Ronald Jones and Leonard Fournette have been strong performers and have been on par with or outperformed the NFL averages in both Rushing NEP per carry and Rushing Success Rate, including the playoffs. Comparing that to the other two backs -- sure, just 41 attempts -- they look even more impressive within the context of their own offense.
I'm not advocating that the Bucs establish the run (which is a recipe for losing), but they can chip away on the ground -- and also leverage play action attempts.
On play-action passes, Brady is a stud this season and has averaged 0.36 Passing NEP per drop back, ranking 7th among 27 quarterbacks with at least 50 play-action attempts. The NFL average is 0.22, and the Chiefs allow 0.20 (16th).
Brady's plus efficiency against a mid-level play-action defense could be vital and open up the downfield game we just discussed. But will the Bucs buck the pass-heavy trend to take advantage? Fournette's rushing attempt prop is 11.5 on FanDuel Sportsbook, and Jones' is 8.5.
Containing Tyreek Hill and Travis Kelce
Hill (27.6% of the targets) has averaged 2.0 downfield targets per game and 1.0 in the red zone while also averaging 100.0 air yards per game and 141.0 receiving yards. Kelce (34.2% of the targets) is averaging 4.0 in the red zone and 113.5 receiving yards.
Hill produced the third-most yards (642) on downfield throws this season, and Kelce led all tight ends on such passes (347).
Hill and Kelce on downfield throws are -- understandably -- game-changers, and it's especially true this week. I mentioned in passing that Mahomes is more league-average that we'd probably expect at letting it fly downfield, but the Bucs are just 25th in Passing NEP per attempt allowed on downfield throws. They're 29th in touchdowns-per-attempt (10.2%), as well.
They'll have to shift priorities to keep the lid on the KC offense.
Special teams often gets overlooked through the regular season, but the magnifying glass comes out for the Super Bowl. Here's how each unit fared in Special Teams NEP on the season.
|Kansas City||55.25 (4)||64.65 (29)||-9.41 (20)|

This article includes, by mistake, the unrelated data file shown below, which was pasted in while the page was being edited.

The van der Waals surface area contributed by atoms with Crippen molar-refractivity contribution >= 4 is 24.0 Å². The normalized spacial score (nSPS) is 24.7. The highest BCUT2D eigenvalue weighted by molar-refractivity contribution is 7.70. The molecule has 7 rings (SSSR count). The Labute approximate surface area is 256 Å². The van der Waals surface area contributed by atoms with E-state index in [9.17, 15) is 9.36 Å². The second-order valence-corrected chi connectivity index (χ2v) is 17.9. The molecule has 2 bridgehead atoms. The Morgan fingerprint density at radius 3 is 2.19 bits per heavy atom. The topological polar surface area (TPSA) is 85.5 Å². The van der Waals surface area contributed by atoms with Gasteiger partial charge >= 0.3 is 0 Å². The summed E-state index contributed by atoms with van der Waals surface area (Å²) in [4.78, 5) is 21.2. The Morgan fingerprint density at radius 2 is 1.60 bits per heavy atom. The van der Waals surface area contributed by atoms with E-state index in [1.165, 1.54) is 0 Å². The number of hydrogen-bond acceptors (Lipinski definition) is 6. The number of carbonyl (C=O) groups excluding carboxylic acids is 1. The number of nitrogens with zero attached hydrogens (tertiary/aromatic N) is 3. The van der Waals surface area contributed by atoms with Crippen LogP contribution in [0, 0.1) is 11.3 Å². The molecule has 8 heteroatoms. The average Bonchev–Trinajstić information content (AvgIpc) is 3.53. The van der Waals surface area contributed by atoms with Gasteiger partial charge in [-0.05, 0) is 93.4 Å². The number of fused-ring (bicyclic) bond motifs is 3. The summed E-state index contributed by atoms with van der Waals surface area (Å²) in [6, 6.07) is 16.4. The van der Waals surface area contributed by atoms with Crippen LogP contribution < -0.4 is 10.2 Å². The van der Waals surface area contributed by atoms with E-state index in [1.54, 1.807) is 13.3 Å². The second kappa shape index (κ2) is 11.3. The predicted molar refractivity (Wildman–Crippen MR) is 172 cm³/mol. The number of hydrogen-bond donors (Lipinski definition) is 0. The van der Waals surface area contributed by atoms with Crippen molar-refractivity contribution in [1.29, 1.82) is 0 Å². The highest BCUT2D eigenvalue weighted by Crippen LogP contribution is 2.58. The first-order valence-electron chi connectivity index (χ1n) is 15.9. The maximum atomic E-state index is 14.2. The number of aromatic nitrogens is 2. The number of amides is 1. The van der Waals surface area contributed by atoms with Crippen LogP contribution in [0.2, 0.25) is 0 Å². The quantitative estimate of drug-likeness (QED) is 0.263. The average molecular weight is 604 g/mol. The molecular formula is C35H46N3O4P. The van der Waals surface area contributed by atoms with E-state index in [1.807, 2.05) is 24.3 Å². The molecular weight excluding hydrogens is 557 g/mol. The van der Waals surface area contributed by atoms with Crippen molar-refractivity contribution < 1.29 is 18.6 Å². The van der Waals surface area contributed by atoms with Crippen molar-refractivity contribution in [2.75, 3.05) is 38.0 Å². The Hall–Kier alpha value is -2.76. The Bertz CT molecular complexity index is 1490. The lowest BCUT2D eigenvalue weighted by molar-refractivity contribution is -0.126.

|Tampa Bay||42.91 (13)||39.97 (17)||2.94 (16)|
Both teams are about NFL average overall, but while the Buccaneers are balanced, the Chiefs are much more volatile. Their return game is a top-four unit, but they can also get torched on the bring-back. The Chiefs averaged 25.8 yards per kickoff return this season, ranking them fifth in the NFL. The Bucs led the league in kickoff average (64.3 yards) and touchback rate (84.2%), so they could potentially mitigate that area of success for Kansas City.
Is there any significant separation with the kickers?
|Kicker Comparison||Field Goal
|Field Goal NEP
Not necessarily. Harrison Butker ranked 9th in Field Goal NEP per attempt among 29 kickers with at least 20 attempts; Ryan Succop ranked 14th, so the edge goes to the Chiefs here, but kicking isn't a specific weakness on either side of the ball.
Analytically Comparable Teams
At numberFire, we can dig into our database (back to 2000) and see which historical teams are most similar to current teams. Here are each team's top-five comparable squads and their results.
|2013 Saints||Lost Divisional Round||2002 Raiders||Lost Super Bowl|
|2004 Eagles||Lost Super Bowl||2001 Rams||Lost Super Bowl|
|2010 Colts||Lost Wild Card Round||2008 Eagles||Lost Conference Finals|
|2011 Packers||Lost Divisional Round||2014 Broncos||Lost Divisional Round|
|2005 Bengals||Lost Wild Card Round||2009 Packers||Lost Wild Card Round|
There's no shortage of irony here. The two most comparable teams to the 2020 Buccaneers -- the 2002 Oakland Raiders and the 2001 St. Louis Rams -- lost the Super Bowl to the Buccaneers and the Brady-led New England Patriots, respectively. The 2004 Philadelphia Eagles, the second-most similar team to this year's Chiefs, also lost to Brady's Patriots in the Super Bowl.
Not only that, but the most similar game to this matchup is represented by a 2004 game between the Patriots and Indianapolis Colts, a season-opener. Brady's Buccaneers were represented by a 2004 team led by himself, and he threw for 335 yards and 3 touchdowns in that game. Peyton Manning was kept in check: 256 yards and 2 touchdowns on 29 attempts for a quarterback rating of 93.5.
You can check out each of the 25 strongest comparable games on our in-depth games projection page to uncover betting trends and fantasy angles.
The betting trends are pretty heavy on the Chiefs. oddsFire shows that 71% of the tickets and 83% of the money are on the Chiefs to cover the 3.0-point spread, and 45% of the bets and 55% of the money is on the Chiefs' moneyline.
Fireworks are expected, as well, as just shy of 80% of the betting action is backing the over.
numberFire's projections show a 53.3% chance that the Chiefs win this game, and the median projected score is a 27.4-26.5 win for Kansas City.
My betting model is predicting a close game as well, projecting a final score of 30.1 to 28.6 in favor of the Chiefs, who won 53.6% of the simulated games in my model.
Although everyone seems to be on the Chiefs, the data says it might be anyone's game.